Controversial changes to town’s wetland bylaws up for vote at Town Meeting

Jun 8, 2021

When voters gather at Decas Elementary on June 12, they’ll be asked to consider two wetland bylaw amendments proposed by Director of Planning Ken Buckland.

The first — Article 10 on the Special Spring Town Meeting warrant — would remove the “No Activity Zone,” which requires a 50-foot buffer between the waterfront and potential developments, for projects in the Wareham Village One zoning district that have “water-dependent uses” or for projects that require “development or alterations of land previously altered with structure.” 

The second (Article 11) would make it easier for the town to repair and maintain its roadways and other facilities even in protected wetland areas.

Removing ‘No Activity Zones’ for some projects

The Wareham Village One district stretches from the Tremont Nail Factory property to the British Landing condos. Recently, a few developers have expressed interest in the region — one in the Old Greer Lumber site, two along Merchants Way and one at the Tremont Nail site. 

The primary reason for the amendment, Buckland explained, was to clear up confusion among potential developers and project engineers and to reassure them that some waivers for the 50-foot “No Activity Zone” buffer are granted. 

Members of the Conservation Commission were displeased that the amendments were being brought to them on short notice, and they were also frustrated that the bylaw was being considered at all. The commission already has the ability to waive the 50 foot “No Activity Zone” for projects, and members didn’t see the need for further clarification on that point.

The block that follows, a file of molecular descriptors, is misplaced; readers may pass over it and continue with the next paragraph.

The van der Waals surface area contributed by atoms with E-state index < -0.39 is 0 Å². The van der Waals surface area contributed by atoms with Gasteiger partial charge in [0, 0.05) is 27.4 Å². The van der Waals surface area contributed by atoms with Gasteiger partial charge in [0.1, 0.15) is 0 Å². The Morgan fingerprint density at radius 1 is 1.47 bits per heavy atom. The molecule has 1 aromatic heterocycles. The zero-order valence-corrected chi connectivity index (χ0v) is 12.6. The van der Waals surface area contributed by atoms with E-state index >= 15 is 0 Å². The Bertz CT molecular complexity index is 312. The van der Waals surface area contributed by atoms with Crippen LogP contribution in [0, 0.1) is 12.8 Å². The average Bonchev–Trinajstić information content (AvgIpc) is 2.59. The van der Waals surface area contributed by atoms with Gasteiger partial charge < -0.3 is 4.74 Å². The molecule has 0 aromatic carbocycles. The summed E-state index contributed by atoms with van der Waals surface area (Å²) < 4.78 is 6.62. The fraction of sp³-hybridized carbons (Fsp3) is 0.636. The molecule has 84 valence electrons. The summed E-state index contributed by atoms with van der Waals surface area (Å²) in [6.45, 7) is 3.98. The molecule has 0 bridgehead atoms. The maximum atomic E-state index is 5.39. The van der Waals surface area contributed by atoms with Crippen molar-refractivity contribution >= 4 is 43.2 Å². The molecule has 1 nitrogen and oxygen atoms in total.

Despite the pushback, Buckland said the idea behind the bylaw was to make the Wareham Village One zoning district more attractive to developers. He told members of the Conservation Commission that the bylaw amendment would not infringe on their ability to apply wetland protections for proposed projects.

Allow exemptions for public projects

When explaining the second article, Buckland said the amendment to the bylaw would mean “that the exemptions provided by the state law and regulations are available to be applied to municipal projects.” He clarified further, saying that the most important exemptions are the ones that deal with stormwater structures and improvements in wetland resource areas.

The Board of Selectmen clarified the amendment by adding language to specify which municipal projects could be exempt from wetland bylaw restrictions. The new language says all exemptions should be available “to municipal projects relating to replacement, repair and maintenance of existing Town roadways, facilities, installations and fixtures.”

This proposed amendment was also met with confusion and frustration when it was brought before the Conservation Commission for review. Conservation Administrator Dave Pichette said the explanation of the bylaw was misleading. He said the amendment makes it sound like the current bylaw prevents the municipal projects listed, but noted that that’s not the case. 

Pichette also said most projects — even municipal infrastructure projects — would require commission review and approval.

“The only thing that’s exempt is for existing structures to be repaired or rebuilt,” he said. “That’s currently something that our own bylaw provides for and allows.” 

For that reason, Pichette said he was confused about why the amendment to the bylaw was being proposed. Ultimately, the consensus among commission members was that there hadn’t been enough time to properly review either of the amendments to make recommendations. Now, the choice to adopt the bylaw is left to voters.